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John T. Foley
2 of 2

Specification forming part of Letters Patent No. 168,472, dated October 5, 1875; application filed August 18, 1875.
To all whom it may concern:
    Be it known that I, JOHN F. FOLEY, of New York city, in the State of New York, have invented certain Improvements relating to Vault-Lights, of which the following is a specification:
    Among the different modes of securing vault-lights is one whereby the vault-light, made with a head or overhanging flange at its upper end, is secured in the iron platform by an inclined upper face on a lower flange, which acts screw-wise against the under face of the iron. Such are open to objections, among which is the liability of the fragile material to break by a fracture starting along the re-entering angle, where the flange or projection at the lower edge of the light juts out from the main body.
    I have devised a form of light which involves a different principle, and confines itself by a force which is mainly or entirely radial. Instead of a flange at the bottom, the whole body of the light below the overhanging head is made slightly tapering, the smaller end upward. Its horizontal section, instead of being, as usual, a perfect circle, has the outline of a volute curve. The stronger iron in which it is fitted is provided, as heretofore, with two relatively small studs or pins projecting inward. These studs act by their inner ends only. They receive a direct pressure from the slightly-tapered and volutely-curved body of the glass. It is immaterial of what form the other surfaces of the spurs are, but their inner ends may be ground slightly, or otherwise finished by a suitable tool, to afford a fair and proper bearing.
    I have also introduced another important improvement in the details by not only forming the under face of the overhanging flange at the top in the form of a frustum of a cone, but molding it with one or more V-section ridges on the conical surface, adapted to imprint themselves in a rubber or other suitable packing introduced under the head.
    The accompanying drawings form a part of this specification, and represent what I consider the best means of carrying out the invention.
    Figure 1 is an elevation of my glass plug. Fig. 2 is an elevation of the same turned a quarter around. Fig. 3 shows a vertical section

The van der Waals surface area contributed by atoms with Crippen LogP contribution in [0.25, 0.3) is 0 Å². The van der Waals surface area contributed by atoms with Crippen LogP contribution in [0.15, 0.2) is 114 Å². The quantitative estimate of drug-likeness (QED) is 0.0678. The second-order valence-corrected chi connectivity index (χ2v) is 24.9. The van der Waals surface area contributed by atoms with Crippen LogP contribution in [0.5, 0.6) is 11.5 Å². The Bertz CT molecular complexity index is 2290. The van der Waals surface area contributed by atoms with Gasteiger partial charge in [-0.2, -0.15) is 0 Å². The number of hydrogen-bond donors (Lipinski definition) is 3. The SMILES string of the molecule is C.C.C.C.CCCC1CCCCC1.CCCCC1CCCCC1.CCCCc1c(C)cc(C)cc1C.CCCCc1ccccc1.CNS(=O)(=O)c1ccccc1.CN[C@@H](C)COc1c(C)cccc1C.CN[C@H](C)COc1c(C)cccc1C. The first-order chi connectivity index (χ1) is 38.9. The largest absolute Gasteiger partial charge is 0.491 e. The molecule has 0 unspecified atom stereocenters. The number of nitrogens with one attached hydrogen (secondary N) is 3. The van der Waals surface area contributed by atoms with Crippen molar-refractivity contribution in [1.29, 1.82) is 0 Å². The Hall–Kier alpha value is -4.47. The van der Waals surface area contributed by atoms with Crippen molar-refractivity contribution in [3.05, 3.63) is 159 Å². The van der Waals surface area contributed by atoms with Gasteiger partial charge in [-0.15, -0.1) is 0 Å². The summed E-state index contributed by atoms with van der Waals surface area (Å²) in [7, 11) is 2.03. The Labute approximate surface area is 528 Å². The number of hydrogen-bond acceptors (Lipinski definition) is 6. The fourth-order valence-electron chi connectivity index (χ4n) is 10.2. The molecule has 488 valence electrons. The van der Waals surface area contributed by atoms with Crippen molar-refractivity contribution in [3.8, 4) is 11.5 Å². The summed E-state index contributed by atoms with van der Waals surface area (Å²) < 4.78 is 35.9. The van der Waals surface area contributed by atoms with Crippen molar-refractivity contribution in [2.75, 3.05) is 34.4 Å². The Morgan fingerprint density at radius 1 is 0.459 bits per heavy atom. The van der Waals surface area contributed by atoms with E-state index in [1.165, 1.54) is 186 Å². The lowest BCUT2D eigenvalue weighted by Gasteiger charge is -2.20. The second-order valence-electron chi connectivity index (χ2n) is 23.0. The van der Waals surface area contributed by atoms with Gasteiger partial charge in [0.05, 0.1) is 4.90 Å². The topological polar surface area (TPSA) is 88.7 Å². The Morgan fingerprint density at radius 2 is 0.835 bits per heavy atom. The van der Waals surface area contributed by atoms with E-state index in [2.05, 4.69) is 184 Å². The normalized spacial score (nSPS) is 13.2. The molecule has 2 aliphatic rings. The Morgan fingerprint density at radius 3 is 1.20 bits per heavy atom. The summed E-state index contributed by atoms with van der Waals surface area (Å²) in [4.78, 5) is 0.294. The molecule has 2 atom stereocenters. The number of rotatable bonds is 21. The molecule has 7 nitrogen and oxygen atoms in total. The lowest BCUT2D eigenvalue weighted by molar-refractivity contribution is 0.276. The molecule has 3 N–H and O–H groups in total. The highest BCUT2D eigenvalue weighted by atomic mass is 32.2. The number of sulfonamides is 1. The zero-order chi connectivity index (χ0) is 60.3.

of my plug when tightly secured to the vault-cover. Fig. 4 shows a horizontal section through my plug and the vault-cover, the plug in the action of being secured to the vault-cover.
    Similar letters of reference indicate like parts in all the drawings.
    A is the iron platform or vault-cover, formed with a series of circular holes having their upper edges beveled or flaring, as shown at a, and having studs a' projecting inward to about an equal extent, one on each side of each hole. There should also be the ordinary surface-studs D to aid in preserving the glass from being broken or affected by force applied above. The glass lights or plugs are indicated by B B¹. B is the body, formed of sufficient length, and of a horizontal section described by two volutes, as plainly indicated in Fig. 4. This body may in practice be nearly or quite cylindrical; but I prefer to make it a little tapered, the small end uppermost. The head B¹ is of greater diameter, and overhangs sufficiently to afford a firm bearing around the respective holes in the iron frame A. The under surface of the overhanging part of flange is both conical and ridged. The conical surface is marked b, and a ridge extending uniformly and centrically around thereon is marked b'.
    I use the invention with a washer of soft vulcanized rubber, indicated by C, placing the rubber around the body, and pressing down the head B¹ thereon, so that the V-shaped ridge b' is indented or impressed its full-depth into the material of the rubber. This forms a reliable water-tight joint with comparatively slight pressure.
    To better accommodate the rubber washer or packing C, I groove the volute-surfaced body immediately adjacent to the head, so that the inner edge of the rubber washer C may lie in a groove, and be approximately or exactly concentric at all points to the axis of the plug.
    In order to conveniently turn my lights, I can form each with two notches or slight recesses, one on each side of the flange or head B¹; but I prefer to operate the light from below. To allow for this latter, I form two deep indentations or notches, one on each side of the lower end of the plug.
    To afford a better hold for the key or forked